Under the FFA it has been agreed that the Employee Advocates will also constitute the executive council of the single amalgamated CAW local which will represent all CAW Magna workers. These Employee Advocates will elect the local executive including the local President. Thus it is the Assistant to the President of the CAW who will ultimately determine the pool of members who will be eligible to stand for office and also elect the local executive.

It is impossible to reconcile this process with the Code of Ethical Practices, included in the Constitution of the Canadian Labour Congress, which states that all union members have the right to take part fully and freely in their union, vote for their officers and stand for and hold office, subject only to fair qualifications uniformly imposed.

The collective agreement also contains some new provisions which do not appear in the original FFA. Not only is there a prohibition of strikes and lockouts. In the collective agreement the union and management have agreed that any employee who participates in any activity that impedes the operation of the business shall be subject to immediate dismissal.

There is also a letter of understanding called "Depoliticization of the Work Environment". It states that both CAW and Magna recognize and agree that "activities in a division that politicize or polarize the workplace have the potential to disrupt the operations and create a negative work environment." It commits the union to ensure that no such activities take place.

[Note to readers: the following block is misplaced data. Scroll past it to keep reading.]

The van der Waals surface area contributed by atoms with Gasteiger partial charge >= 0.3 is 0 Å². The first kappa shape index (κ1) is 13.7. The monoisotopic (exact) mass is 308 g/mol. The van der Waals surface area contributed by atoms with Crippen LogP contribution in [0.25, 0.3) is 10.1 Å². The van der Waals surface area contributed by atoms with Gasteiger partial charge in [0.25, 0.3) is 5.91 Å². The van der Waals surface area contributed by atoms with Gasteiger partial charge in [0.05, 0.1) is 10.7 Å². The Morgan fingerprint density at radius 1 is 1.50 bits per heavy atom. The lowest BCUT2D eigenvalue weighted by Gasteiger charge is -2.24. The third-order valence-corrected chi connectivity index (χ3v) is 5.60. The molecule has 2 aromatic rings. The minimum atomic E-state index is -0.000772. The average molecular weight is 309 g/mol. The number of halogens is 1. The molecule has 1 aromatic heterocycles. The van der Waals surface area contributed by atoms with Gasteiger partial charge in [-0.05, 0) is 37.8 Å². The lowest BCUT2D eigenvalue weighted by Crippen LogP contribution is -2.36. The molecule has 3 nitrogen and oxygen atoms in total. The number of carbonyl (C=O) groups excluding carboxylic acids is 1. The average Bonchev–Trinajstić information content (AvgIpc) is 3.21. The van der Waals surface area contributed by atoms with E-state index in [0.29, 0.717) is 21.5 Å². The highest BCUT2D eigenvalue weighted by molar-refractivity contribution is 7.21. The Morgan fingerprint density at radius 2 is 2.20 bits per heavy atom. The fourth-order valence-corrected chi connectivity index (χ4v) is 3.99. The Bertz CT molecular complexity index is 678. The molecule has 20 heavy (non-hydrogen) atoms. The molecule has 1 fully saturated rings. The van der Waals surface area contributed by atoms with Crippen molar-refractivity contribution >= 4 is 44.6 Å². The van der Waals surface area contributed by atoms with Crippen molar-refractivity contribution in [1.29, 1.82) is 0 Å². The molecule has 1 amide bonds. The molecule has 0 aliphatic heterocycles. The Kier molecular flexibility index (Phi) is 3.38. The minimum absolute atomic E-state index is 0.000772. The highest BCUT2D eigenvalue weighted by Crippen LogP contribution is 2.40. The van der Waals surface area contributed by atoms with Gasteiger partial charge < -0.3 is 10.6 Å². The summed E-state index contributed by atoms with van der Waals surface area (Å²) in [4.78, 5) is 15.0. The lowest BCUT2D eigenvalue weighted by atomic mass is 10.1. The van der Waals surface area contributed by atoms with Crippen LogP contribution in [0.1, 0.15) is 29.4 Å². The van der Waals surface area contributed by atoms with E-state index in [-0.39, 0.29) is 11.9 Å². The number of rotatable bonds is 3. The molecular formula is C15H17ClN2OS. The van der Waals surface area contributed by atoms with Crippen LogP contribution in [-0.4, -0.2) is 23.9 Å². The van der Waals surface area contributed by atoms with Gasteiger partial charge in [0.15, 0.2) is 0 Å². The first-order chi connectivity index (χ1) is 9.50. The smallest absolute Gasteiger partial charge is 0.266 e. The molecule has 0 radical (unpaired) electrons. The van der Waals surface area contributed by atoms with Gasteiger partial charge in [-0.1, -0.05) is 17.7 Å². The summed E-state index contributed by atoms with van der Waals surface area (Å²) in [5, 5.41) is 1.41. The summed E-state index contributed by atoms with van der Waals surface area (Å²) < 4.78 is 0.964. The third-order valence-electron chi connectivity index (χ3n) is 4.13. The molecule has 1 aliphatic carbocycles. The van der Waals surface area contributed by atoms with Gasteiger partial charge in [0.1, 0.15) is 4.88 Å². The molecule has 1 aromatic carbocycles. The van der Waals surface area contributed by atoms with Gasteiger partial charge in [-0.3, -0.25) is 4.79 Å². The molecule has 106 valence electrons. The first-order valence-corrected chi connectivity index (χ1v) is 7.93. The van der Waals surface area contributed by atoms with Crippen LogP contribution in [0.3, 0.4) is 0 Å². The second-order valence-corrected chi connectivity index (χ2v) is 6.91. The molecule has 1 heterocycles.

Although the first collective agreement signed under the FFA has corrected the problem concerning direct employer interference in the selection of union representatives it has also entrenched a very undemocratic process and provides Magna management with the power to veto future attempts to change it.

Geoff Bickerton is a member of CUPE 1979 and labour columnist for Canadian Dimension.

~~~~~~~~~~~~~~~(((( T h e B u l l e t))))~~~~~~~~~~~~~~~
The Bullet is produced by the Socialist Project. Readers are
encouraged to distribute widely. Comments, criticisms and
suggestions are welcome. Write to

If you wish to subscribe:

The Bullet archive is available at

Harper meets with Barrick as Tanzanian strike continues

Foreign aid in Tanzania is obviously well spent, it has bought the president of Tanzania who is quite unwilling to criticize Barrick for fear aid and investment might be turned off. While Harper's foreign aid announcement is welcome it is in total not the .7 of GDP pledged some time ago. As the Tanzania case shows it is often used to keep countries quiet and pliant.